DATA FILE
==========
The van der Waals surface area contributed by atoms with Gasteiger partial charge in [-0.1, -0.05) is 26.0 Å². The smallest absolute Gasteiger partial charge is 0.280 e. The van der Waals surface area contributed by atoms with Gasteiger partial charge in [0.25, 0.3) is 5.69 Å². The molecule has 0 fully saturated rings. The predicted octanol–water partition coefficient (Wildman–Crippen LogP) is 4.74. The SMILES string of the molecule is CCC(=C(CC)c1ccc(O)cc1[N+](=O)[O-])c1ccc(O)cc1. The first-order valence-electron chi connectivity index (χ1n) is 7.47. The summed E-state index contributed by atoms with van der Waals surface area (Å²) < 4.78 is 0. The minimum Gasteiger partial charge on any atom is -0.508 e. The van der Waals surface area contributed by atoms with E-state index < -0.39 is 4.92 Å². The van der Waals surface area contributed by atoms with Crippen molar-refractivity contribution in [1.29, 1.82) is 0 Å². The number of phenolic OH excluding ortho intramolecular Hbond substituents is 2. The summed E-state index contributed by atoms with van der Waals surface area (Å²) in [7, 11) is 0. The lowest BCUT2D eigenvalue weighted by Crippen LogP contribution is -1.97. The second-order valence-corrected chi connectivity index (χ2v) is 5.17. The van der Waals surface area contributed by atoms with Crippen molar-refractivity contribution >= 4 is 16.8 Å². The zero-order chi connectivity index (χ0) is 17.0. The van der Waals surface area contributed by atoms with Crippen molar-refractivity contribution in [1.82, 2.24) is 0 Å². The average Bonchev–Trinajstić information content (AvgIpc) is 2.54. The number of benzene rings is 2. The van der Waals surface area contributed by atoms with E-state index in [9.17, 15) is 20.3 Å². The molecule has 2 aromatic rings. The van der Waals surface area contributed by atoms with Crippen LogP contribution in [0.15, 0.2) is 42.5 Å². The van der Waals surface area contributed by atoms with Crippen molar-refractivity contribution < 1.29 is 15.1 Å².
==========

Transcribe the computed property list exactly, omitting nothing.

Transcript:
The van der Waals surface area contributed by atoms with Gasteiger partial charge in [-0.1, -0.05) is 26.0 Å². The smallest absolute Gasteiger partial charge is 0.280 e. The van der Waals surface area contributed by atoms with Gasteiger partial charge in [0.25, 0.3) is 5.69 Å². The molecule has 0 fully saturated rings. The predicted octanol–water partition coefficient (Wildman–Crippen LogP) is 4.74. The SMILES string of the molecule is CCC(=C(CC)c1ccc(O)cc1[N+](=O)[O-])c1ccc(O)cc1. The first-order valence-electron chi connectivity index (χ1n) is 7.47. The summed E-state index contributed by atoms with van der Waals surface area (Å²) < 4.78 is 0. The minimum Gasteiger partial charge on any atom is -0.508 e. The van der Waals surface area contributed by atoms with E-state index < -0.39 is 4.92 Å². The van der Waals surface area contributed by atoms with Crippen molar-refractivity contribution in [1.29, 1.82) is 0 Å². The number of phenolic OH excluding ortho intramolecular Hbond substituents is 2. The summed E-state index contributed by atoms with van der Waals surface area (Å²) in [7, 11) is 0. The lowest BCUT2D eigenvalue weighted by Crippen LogP contribution is -1.97. The second-order valence-corrected chi connectivity index (χ2v) is 5.17. The van der Waals surface area contributed by atoms with Crippen molar-refractivity contribution >= 4 is 16.8 Å². The zero-order chi connectivity index (χ0) is 17.0. The van der Waals surface area contributed by atoms with Crippen molar-refractivity contribution in [1.82, 2.24) is 0 Å². The average Bonchev–Trinajstić information content (AvgIpc) is 2.54. The number of benzene rings is 2. The van der Waals surface area contributed by atoms with E-state index in [9.17, 15) is 20.3 Å². The molecule has 2 aromatic rings. The van der Waals surface area contributed by atoms with Crippen LogP contribution in [0.15, 0.2) is 42.5 Å². The van der Waals surface area contributed by atoms with Crippen molar-refractivity contribution < 1.29 is 15.1 Å².